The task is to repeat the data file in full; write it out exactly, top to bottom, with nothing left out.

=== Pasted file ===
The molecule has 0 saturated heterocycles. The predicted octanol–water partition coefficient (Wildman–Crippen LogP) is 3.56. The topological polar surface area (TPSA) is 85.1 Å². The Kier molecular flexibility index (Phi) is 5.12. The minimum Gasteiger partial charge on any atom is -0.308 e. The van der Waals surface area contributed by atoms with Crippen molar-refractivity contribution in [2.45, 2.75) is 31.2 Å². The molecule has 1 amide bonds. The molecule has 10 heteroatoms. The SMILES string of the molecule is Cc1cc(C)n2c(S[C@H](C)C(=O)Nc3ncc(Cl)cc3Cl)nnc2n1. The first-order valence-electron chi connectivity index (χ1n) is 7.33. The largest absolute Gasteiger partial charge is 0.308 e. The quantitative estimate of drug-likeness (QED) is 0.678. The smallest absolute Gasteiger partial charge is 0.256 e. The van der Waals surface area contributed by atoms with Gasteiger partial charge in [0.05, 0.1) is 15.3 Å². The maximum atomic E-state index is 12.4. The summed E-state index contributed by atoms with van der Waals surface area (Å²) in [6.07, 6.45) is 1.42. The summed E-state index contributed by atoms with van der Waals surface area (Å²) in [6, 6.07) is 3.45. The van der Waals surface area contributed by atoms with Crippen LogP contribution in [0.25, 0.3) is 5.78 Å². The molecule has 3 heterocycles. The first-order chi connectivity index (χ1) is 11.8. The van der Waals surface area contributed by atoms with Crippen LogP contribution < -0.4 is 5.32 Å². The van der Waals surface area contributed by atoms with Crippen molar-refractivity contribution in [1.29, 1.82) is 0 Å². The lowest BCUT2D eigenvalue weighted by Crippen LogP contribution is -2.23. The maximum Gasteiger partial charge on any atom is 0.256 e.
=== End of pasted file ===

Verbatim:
The molecule has 0 saturated heterocycles. The predicted octanol–water partition coefficient (Wildman–Crippen LogP) is 3.56. The topological polar surface area (TPSA) is 85.1 Å². The Kier molecular flexibility index (Phi) is 5.12. The minimum Gasteiger partial charge on any atom is -0.308 e. The van der Waals surface area contributed by atoms with Crippen molar-refractivity contribution in [2.45, 2.75) is 31.2 Å². The molecule has 1 amide bonds. The molecule has 10 heteroatoms. The SMILES string of the molecule is Cc1cc(C)n2c(S[C@H](C)C(=O)Nc3ncc(Cl)cc3Cl)nnc2n1. The first-order valence-electron chi connectivity index (χ1n) is 7.33. The largest absolute Gasteiger partial charge is 0.308 e. The quantitative estimate of drug-likeness (QED) is 0.678. The smallest absolute Gasteiger partial charge is 0.256 e. The van der Waals surface area contributed by atoms with Gasteiger partial charge in [0.05, 0.1) is 15.3 Å². The maximum atomic E-state index is 12.4. The summed E-state index contributed by atoms with van der Waals surface area (Å²) in [6.07, 6.45) is 1.42. The summed E-state index contributed by atoms with van der Waals surface area (Å²) in [6, 6.07) is 3.45. The van der Waals surface area contributed by atoms with Crippen LogP contribution in [0.25, 0.3) is 5.78 Å². The molecule has 3 heterocycles. The first-order chi connectivity index (χ1) is 11.8. The van der Waals surface area contributed by atoms with Crippen LogP contribution < -0.4 is 5.32 Å². The van der Waals surface area contributed by atoms with Crippen molar-refractivity contribution in [1.29, 1.82) is 0 Å². The lowest BCUT2D eigenvalue weighted by Crippen LogP contribution is -2.23. The maximum Gasteiger partial charge on any atom is 0.256 e.